Wednesday, October 12, 2011

Welcome to the Occupation

Last Thursday I went to lunch and found myself amidst the protesters who'd assembled in downtown for the "Occupy Los Angeles" event. I didn't realize that was happening before I left the office, but as soon as I noticed the presence of security personnel outside each of the nearby buildings I put together what was happening before I actually saw the protesters.

By the time I was walking back from lunch they'd pretty well taken over a good portion of the Bunker Hill part of downtown, streaming across streets and marching in front of the entrances to buildings with the large letters spelling out "Wells Fargo" and "Bank of America" at the top. They carried signs and chanted "Make banks pay!" as they marched. I don't know how many there were but it was easily hundreds just from what I could see.

The buildings went into a sort of lockdown prior to the arrival of the protesters, in some cases barricading their entrances with security, and only allowing those with proper employee IDs to go in. By and large the protesters seemed unthreatening (at no point was I worried when I was walking somewhat near them); the closest to any modicum of vandalism I saw: a few of them at the start did wrap some sort of "caution" tape around the handles to the outside doors of the B of A branch in the building named for that bank (undoubtedly those doors had been locked from the inside prior to those protesters arrival).

By the time I returned to work I saw the media assembling, with hovering helicopters overhead. I had no interest in sticking around—that's not a comment on the protest; I simply have way too many projects right now.


The thing about all of this: Although I do find myself generally empathetic toward the sentiment of the protest, and take no pleasure in knowing that irresponsible greed on Wall Street had to be rescued by my tax dollars, I must admit that watching the protesters I wasn't particularly moved; I observed with a certain ambivalent fascination of the spectacle. I'm not saying that's in any way laudable, but if I'm being honest that's all it was. In theory I grasp the power of the people uniting against injustice is more or less the story of how our country started—even though I'm pretty sure it was that a bunch of rich guys didn't want to give so much of their wealth to the British crown. (In a way, Wall Street was carrying on the underlying origins of our nation, despicable as it was.)

Do I think that the institutions that got bailed out two years ago should have to pay back the American taxpayer? Absolutely. Do I think there's a chance in hell they'd do that without merely getting their customers—many of whom presumably are those same taxpayers—to foot the bill? No.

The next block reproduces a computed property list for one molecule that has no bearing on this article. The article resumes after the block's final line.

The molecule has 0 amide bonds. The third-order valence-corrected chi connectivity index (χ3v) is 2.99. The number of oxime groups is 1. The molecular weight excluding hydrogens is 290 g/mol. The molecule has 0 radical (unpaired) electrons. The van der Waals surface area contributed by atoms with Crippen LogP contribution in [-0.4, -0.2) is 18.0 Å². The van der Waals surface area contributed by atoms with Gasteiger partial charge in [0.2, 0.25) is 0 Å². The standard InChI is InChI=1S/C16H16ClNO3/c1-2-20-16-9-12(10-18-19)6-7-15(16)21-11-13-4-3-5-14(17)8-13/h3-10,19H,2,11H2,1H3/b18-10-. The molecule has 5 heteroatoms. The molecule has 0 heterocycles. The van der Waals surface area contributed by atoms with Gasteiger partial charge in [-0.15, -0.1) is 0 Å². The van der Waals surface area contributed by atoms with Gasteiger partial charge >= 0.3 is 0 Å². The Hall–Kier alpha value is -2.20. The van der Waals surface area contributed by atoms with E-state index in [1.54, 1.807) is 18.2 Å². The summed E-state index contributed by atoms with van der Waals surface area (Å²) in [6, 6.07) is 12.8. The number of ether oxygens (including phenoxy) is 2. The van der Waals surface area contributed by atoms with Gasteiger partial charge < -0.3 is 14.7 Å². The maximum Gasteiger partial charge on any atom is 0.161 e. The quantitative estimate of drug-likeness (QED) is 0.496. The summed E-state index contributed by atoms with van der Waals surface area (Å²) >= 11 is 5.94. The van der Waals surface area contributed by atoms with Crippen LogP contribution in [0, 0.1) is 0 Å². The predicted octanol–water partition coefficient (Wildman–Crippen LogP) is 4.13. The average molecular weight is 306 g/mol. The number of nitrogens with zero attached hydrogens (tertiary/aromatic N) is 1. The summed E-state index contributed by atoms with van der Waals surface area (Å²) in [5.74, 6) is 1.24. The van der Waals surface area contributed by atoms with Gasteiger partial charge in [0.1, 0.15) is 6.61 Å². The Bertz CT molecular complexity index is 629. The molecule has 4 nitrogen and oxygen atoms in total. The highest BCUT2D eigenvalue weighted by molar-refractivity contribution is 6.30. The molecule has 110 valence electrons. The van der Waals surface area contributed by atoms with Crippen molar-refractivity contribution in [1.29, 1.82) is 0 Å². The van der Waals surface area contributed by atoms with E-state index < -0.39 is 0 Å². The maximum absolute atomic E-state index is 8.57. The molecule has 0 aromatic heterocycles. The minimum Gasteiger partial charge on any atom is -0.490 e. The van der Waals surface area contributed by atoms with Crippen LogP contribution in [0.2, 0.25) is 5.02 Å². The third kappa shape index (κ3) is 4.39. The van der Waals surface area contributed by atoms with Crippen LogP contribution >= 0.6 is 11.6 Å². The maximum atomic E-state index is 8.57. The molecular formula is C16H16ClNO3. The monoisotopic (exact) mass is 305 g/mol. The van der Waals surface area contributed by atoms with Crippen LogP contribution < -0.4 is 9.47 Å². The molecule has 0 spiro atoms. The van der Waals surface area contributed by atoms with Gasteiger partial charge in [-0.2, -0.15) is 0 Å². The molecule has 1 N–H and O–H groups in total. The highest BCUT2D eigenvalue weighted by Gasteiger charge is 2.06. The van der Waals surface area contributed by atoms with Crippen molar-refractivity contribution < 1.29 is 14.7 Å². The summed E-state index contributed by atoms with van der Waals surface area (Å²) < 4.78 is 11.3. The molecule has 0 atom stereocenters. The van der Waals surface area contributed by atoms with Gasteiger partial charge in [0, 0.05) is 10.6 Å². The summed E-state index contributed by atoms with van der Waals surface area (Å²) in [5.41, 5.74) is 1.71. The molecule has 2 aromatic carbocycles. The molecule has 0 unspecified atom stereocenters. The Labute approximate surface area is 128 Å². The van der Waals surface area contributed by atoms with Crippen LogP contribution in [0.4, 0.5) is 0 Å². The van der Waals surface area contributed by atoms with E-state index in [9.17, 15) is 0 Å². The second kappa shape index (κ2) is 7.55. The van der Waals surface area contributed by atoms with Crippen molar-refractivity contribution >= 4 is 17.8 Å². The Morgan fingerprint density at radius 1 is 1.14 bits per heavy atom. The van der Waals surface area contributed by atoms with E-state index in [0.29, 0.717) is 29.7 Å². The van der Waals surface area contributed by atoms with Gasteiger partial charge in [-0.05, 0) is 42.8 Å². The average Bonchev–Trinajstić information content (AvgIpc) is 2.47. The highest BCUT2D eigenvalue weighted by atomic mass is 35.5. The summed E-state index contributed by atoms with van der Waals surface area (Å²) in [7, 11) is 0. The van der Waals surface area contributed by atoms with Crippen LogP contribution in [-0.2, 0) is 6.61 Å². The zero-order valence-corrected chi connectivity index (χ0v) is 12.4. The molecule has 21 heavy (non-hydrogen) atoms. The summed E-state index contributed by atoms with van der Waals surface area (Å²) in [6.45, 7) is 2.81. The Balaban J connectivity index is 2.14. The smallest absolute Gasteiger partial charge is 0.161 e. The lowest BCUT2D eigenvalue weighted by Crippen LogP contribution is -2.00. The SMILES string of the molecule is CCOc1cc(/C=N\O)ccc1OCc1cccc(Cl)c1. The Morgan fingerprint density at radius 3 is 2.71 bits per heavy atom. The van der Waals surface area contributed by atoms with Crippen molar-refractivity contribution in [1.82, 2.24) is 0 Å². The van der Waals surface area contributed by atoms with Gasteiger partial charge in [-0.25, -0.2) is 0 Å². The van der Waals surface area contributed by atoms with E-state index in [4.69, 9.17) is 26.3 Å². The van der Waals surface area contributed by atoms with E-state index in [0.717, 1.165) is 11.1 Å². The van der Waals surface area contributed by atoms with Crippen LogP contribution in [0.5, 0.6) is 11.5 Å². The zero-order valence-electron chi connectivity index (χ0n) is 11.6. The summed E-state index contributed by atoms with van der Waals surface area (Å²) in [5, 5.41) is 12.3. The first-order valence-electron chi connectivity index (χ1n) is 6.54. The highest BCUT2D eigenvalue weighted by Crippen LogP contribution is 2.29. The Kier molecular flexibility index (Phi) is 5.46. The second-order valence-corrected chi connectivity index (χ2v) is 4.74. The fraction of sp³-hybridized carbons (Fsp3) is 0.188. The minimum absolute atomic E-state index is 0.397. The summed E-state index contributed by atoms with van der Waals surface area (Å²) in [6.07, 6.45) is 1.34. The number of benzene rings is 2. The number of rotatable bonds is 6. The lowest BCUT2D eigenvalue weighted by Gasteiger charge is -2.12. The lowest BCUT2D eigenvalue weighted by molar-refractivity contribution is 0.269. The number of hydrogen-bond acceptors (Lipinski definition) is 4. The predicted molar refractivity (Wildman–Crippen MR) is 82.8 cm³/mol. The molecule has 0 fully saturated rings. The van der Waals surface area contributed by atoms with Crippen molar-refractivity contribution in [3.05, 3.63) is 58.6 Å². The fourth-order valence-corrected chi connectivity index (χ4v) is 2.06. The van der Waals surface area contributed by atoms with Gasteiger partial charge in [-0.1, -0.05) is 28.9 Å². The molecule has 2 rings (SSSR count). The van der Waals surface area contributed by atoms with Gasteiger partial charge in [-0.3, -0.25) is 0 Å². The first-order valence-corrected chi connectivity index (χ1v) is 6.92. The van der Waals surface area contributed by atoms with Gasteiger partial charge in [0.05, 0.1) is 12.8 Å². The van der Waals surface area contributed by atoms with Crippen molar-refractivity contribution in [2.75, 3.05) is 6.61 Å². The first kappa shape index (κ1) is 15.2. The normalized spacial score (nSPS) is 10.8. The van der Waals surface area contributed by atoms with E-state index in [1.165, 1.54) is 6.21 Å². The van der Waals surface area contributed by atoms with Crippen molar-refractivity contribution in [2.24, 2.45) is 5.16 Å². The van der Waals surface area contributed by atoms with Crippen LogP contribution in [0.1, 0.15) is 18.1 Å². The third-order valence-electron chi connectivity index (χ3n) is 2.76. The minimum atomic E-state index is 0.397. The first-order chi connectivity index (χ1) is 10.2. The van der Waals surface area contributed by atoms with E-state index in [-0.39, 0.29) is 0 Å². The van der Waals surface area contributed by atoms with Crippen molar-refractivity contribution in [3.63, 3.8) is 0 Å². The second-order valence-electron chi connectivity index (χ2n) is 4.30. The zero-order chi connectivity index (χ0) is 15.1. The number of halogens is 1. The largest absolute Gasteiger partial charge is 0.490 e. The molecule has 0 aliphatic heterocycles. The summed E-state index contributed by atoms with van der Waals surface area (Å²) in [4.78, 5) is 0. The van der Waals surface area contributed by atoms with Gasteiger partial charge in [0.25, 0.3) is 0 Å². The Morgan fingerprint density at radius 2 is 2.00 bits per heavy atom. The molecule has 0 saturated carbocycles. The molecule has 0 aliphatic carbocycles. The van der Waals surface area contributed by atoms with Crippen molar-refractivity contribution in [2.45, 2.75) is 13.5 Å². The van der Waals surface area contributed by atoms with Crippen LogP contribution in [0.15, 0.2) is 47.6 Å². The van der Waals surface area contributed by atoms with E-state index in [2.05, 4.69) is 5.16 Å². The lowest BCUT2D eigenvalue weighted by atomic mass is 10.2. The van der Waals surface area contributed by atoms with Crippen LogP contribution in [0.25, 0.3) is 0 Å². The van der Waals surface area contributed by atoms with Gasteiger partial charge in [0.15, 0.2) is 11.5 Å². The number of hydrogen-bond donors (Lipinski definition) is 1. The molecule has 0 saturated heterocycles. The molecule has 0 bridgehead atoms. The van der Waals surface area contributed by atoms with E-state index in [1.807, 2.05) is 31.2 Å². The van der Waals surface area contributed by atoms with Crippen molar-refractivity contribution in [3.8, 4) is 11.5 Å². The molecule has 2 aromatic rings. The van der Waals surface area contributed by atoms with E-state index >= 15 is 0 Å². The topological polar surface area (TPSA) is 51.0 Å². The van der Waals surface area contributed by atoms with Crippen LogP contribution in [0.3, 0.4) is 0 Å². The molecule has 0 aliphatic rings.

So, I have no idea what any sort of solution is.

Have everyone pull their money out of the banks? As much of a message as that would send, that would bring about more chaos than the system could handle.

Conceivably the only way to address the situation would be: time travel back a few years and somehow convince these institutions not to be so greedy (and I suspect perfecting time travel would be the easier of those two steps to achieve).

If the American public could to be convinced that carrying so much debt that they cannot possibly afford is a bad idea that might stem their part of what brought on the previous economic collapse, but it would be unlikely to ever raise their standard of living again. Can we be shaken from the delusion that everything has to keep getting better—and more important, to be okay with that?

I suppose what I'm admitting is that when it comes to the power of the people united to stop injustice I grasp in many cases it's at best a cathartic gesture; any lingering idealism cannot best my pragmatic cynicism.

But we can all make individual choices to be more realistic about our money, and little by little that may amount to something.


If the protests convince the politicians who can do something (assuming those aren't merely theoretical) to do something that's more than lip service it will prove worthwhile. And when that doesn't happen…

If the occupiers can get themselves organized into a group with the same sort of clout that the Tea Party garnered then that would be a tangible result. (How they expect to get there without any wackjobs in their midst comparing anyone to Hitler during these protests is beyond me, however.)

But hey, if all that comes of this is the folks involved vent some steam, I suppose that's not completely a waste.


Anyway, for those who have strong feelings (one way or another), there's the comments field below...

1 comment:

  1. Most of the protesters I've seen on TV have no idea what they want. They're just protesting because they have nothing else to do. Some of the protesters are even illegal aliens who barely speak English, being paid by the protest organizers to carry signs. Talk about astroturf. "99 percent"? I think they mean "99 percent useless."


So, what do you think?